Author: Daniel A. Lublin
Treat dismissals with caution
I love the tales from the workplace trenches. Those that I select to report are chosen based on a combination of their merit, law, skill – and sometimes error.
Hired as an associate lawyer by the law office of Leonard Levencrown, for two years Sharon Johnston and her boss enjoyed a “father/daughter” relationship. Like most small law firms, the pair were close-knit and Johnston, the associate, depended on her boss for work. When financial troubles struck this office, it would have been no surprise that Johnston was dismissed for lack of work.
Shortly after her dismissal, however, their relationship changed for the worst. Incorrectly believing that Johnston filed a complaint against him at the Ministry of Labour, Levencrown struck back, attempting to affect her reputation. Johnston responded by suing for wrongful dismissal.
Throughout the lawsuit and up until trial, Levencrown first argued that he fired Johnston because of her performance and then at trial he then oddly said that she resigned. But the evidence disagreed with him: Levencrown had initially helped Johnston look for another job, he had told another lawyer that he dismissed her because he didn’t have enough work for her and he had provided documents indicating that she had been fired for that same reason.
Not amused with Levencrown’s hardball tactics, an Ontario judge recently found that his evidence simply wasn’t credible and that Johnston’s version of the events should be preferred instead. Johnston was awarded two months’ salary for wrongful dismissal and her legal costs.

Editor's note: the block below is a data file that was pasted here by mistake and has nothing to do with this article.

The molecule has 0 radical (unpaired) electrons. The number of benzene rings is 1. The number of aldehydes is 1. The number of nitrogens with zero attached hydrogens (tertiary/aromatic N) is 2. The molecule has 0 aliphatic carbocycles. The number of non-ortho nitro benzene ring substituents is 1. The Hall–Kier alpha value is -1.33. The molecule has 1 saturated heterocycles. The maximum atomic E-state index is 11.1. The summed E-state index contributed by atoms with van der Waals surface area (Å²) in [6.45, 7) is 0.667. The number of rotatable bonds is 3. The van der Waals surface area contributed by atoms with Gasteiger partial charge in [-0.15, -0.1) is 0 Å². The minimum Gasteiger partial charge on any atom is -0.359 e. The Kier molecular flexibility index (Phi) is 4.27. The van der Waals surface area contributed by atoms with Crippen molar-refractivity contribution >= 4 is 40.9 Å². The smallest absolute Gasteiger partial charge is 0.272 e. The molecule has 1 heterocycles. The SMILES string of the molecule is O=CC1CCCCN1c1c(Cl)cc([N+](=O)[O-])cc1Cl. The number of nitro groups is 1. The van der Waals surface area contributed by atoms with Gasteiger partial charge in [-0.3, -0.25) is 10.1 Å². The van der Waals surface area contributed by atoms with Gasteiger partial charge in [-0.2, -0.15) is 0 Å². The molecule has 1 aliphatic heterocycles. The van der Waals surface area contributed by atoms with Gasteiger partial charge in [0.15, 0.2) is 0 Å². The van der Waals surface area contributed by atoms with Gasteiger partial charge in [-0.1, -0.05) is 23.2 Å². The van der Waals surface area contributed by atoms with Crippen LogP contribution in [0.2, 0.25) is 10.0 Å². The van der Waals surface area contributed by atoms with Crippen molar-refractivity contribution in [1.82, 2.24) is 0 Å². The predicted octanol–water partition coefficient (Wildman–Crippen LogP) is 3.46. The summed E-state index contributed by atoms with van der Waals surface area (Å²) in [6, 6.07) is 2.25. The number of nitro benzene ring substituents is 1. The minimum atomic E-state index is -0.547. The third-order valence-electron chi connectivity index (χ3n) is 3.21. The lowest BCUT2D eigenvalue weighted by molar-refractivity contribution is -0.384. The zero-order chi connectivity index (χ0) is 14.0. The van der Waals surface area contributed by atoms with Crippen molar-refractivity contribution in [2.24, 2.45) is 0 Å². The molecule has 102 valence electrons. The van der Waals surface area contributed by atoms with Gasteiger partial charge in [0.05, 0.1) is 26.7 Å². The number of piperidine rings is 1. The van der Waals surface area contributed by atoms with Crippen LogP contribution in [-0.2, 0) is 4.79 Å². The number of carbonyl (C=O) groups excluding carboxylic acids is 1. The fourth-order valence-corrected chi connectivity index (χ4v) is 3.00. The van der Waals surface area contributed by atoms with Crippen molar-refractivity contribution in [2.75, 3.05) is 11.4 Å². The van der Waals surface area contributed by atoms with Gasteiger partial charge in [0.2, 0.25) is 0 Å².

Courts can scrutinize an employer’s actions and conduct at the time of dismissal. If unreasonable behaviour is viewed as extending an employee’s period of unemployment, the court can award additional damages to compensate for the harm. Although the court curiously declined to award Johnston additional damages, it cautioned like-minded employers that similar behaviour could lead to such a finding.
When it comes to workplace law, sometimes even lawyers need counsel. Employers should consider the following advice for handling dismissals:
- Raise performance issues or other allegations only if there is overwhelming evidence to support the argument being made.
- Zealously follow workplace policies the organization has in place. If none exist, create them.
- Provide a letter of dismissal, outlining the company’s position and any offer of severance being made.
- Provide helpful letters of reference, instead of the simple name, rank and file letters currently in favour.
- Consider offering outplacement counselling, especially for older employees.